If you’d like to offer a toast, remember the three B’s of the etiquette of giving a great toast: Begin, Be brief, Be seated. And perhaps use one of the following three quotes as your toast!
Feeling gratitude and not expressing it is like wrapping a present and not giving it.
William Arthur Ward
The real gift of gratitude is that the more grateful you are, the more present you become.
Let us be grateful to people who make us happy; they are the charming gardeners who make our souls blossom.Marcel Proust
2) Bible Verses About Giving Thanks to Read Around Your Thanksgiving Table
Every meal is a good time to offer thanks and gratitude to the giver of all our blessings. Here are four Bible verses that are especially appropriate as part of Thanksgiving grace. If you get nervous praying aloud, you’ll find lots of help in How to Say Grace Amazingly Well This Thanksgiving and Any Time.
You will be enriched in every way to be generous in every way, which through us will produce thanksgiving to God.
2 Corinthians 9:11
Give thanks in all circumstances; for this is the will of God in Christ Jesus for you.
1 Thessalonians 5:18
Do not be anxious about anything, but in everything by prayer and supplication with thanksgiving let your requests be made known to God.
But thanks be to God, who always leads us in triumph in Christ, and manifests through us the sweet aroma of the knowledge of Him in every place.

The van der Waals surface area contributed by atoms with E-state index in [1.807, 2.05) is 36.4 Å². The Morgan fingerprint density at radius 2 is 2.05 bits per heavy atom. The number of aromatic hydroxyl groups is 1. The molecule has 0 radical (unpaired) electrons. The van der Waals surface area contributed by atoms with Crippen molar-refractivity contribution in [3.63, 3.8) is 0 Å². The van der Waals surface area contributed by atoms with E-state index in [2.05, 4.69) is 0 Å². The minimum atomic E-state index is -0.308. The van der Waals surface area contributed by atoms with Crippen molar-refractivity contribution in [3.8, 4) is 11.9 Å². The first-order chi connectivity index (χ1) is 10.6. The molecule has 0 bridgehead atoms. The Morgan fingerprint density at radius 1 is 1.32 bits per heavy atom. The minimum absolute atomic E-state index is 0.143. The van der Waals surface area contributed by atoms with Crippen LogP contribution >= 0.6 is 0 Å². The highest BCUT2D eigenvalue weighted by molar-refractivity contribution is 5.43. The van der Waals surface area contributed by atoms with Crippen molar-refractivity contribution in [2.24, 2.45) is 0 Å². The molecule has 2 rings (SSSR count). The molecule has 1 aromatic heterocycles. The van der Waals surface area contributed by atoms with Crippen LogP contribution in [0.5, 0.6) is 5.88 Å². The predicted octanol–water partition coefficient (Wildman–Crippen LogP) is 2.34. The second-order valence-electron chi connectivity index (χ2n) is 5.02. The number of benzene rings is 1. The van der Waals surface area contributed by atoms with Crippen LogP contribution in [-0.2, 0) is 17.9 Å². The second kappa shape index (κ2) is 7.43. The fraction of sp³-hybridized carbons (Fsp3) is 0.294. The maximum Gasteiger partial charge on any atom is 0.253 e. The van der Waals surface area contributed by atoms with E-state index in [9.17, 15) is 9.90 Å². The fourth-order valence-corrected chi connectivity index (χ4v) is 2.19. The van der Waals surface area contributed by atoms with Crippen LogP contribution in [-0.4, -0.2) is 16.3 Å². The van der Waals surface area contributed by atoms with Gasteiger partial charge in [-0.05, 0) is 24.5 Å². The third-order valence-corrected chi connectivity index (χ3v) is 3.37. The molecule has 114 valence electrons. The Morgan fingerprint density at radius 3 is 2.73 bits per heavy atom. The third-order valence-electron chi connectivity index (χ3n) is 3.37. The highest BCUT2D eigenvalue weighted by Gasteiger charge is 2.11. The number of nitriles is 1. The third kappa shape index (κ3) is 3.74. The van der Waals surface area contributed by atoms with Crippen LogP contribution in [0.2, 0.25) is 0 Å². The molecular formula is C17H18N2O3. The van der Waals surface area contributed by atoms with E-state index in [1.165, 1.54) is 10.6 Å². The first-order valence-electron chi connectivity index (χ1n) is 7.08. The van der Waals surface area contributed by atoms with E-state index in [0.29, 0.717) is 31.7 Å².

2 Corinthians 2:14
3) How to Say Thanks Around Your Thanksgiving Table — Make Gratitude Literally the Centerpiece of Your Meal by Making a Gratitude Tree
A “Gratitude Tree” can be used each day in November, or each day of Thanksgiving week, or just on Thanksgiving Day, for friends and family to hang their Leaves of Love and gratitude.
Simply supply a “pile” of paper leaves next to the tree along with a variety of fine-point Sharpie pens like these for them to write what they’re grateful for and then hang the leaves anywhere they would like on the tree.
The tree can be used as a Thanksgiving table centerpiece or to decorate a sideboard in the dining room or coffee table or end table in your living room or family room.
Grace Note: Like any tall flower arrangement, it needs to be removed from the table while you’re eating so that people sitting across from one another can see without having to glance around the tree!